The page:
Policing and Equal Protection
Chapman University - School of Law
Yale Law & Policy Review, Vol. 21, p. 53, 2003
For urban policing, it is the best of times and the worst of times. The innovative and proactive policing techniques that have come into widespread use over the past decade -- sometimes referred to as the "New Policing" -- are credited by many with producing significant reductions in urban crime. The vocal and numerous critics of these tactics, however, claim that the cure has been worse than the disease, by imposing enormous and unwarranted burdens on high crime minority communities where use of these new tactics is concentrated. In this paper, I offer a defense for New Policing as faithful to the commands of the Equal Protection Clause. The Equal Protection Clause, properly understood, requires that the government offer equal protection from lawbreakers to all in a jurisdiction, even if, for a variety of reasons, courts are reluctant to enforce this principle. Conventional and reactive policing, however, is unlikely to offer equal protection because of the dynamics of disadvantaged inner-city communities. Only through the commitment of disproportionate resources and the use of aggressive tactics can the government hope to offer high crime inner-city communities protection from lawbreaking that is effectively equal to that enjoyed by other communities. Thus, even practices that seem to focus enforcement on disproportinately minority communities are frequently not properly branded as based on some form of racial discrimination or profiling, but instead are an effort to comport with constitutional aspirations.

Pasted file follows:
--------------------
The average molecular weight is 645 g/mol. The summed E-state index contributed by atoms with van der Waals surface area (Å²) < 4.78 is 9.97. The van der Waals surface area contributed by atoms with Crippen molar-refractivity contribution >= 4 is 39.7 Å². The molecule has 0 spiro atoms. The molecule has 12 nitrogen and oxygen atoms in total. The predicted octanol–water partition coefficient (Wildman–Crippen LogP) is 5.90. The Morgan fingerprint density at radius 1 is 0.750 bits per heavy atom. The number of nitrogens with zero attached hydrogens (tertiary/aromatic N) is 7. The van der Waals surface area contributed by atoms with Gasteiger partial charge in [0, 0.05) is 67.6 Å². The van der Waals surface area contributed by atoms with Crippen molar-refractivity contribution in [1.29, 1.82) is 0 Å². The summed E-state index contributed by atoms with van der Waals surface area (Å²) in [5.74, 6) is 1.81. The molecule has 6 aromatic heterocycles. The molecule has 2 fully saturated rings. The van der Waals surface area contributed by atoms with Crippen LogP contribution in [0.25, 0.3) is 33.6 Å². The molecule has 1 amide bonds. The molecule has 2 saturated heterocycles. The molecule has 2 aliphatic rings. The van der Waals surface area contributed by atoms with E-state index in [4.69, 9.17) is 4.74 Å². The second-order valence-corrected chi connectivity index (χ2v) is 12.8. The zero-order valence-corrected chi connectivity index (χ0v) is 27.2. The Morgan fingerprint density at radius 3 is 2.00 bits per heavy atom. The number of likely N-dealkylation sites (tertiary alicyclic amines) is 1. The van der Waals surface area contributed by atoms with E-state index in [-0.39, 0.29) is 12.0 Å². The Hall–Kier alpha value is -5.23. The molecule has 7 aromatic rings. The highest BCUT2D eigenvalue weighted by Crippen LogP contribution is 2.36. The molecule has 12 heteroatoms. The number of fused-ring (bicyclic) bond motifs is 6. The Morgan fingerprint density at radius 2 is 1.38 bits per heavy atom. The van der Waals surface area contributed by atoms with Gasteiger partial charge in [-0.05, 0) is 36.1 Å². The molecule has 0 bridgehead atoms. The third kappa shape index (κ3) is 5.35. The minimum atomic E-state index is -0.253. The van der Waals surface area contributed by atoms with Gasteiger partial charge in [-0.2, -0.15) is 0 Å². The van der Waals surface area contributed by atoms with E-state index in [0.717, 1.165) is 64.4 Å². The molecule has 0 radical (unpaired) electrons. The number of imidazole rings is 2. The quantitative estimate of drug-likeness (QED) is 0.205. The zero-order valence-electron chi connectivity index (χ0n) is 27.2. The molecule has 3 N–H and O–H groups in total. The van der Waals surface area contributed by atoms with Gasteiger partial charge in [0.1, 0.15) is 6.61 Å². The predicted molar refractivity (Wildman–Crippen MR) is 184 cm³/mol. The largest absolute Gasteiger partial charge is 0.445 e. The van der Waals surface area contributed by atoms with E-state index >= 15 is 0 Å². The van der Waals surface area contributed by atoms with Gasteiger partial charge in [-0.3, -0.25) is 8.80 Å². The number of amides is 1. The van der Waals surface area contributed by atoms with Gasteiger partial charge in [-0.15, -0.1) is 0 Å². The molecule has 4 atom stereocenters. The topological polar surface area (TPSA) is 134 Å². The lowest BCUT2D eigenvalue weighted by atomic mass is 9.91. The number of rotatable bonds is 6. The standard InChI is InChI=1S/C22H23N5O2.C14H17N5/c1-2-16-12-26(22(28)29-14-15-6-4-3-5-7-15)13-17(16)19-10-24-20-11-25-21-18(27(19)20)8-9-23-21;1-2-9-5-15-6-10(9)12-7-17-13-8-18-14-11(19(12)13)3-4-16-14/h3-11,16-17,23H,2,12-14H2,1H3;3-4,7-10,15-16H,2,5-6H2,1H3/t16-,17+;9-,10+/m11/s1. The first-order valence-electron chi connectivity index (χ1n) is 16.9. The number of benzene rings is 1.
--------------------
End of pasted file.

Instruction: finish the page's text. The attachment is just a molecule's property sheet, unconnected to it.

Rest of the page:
Number of Pages in PDF File: 52
Keywords: Equal Protection, Police, Racial Profiling, Urban CrimeAccepted Paper Series
Date posted: August 24, 2006
© 2013 Social Science Electronic Publishing, Inc. All Rights Reserved.
This page was processed by apollo7 in 1.094 seconds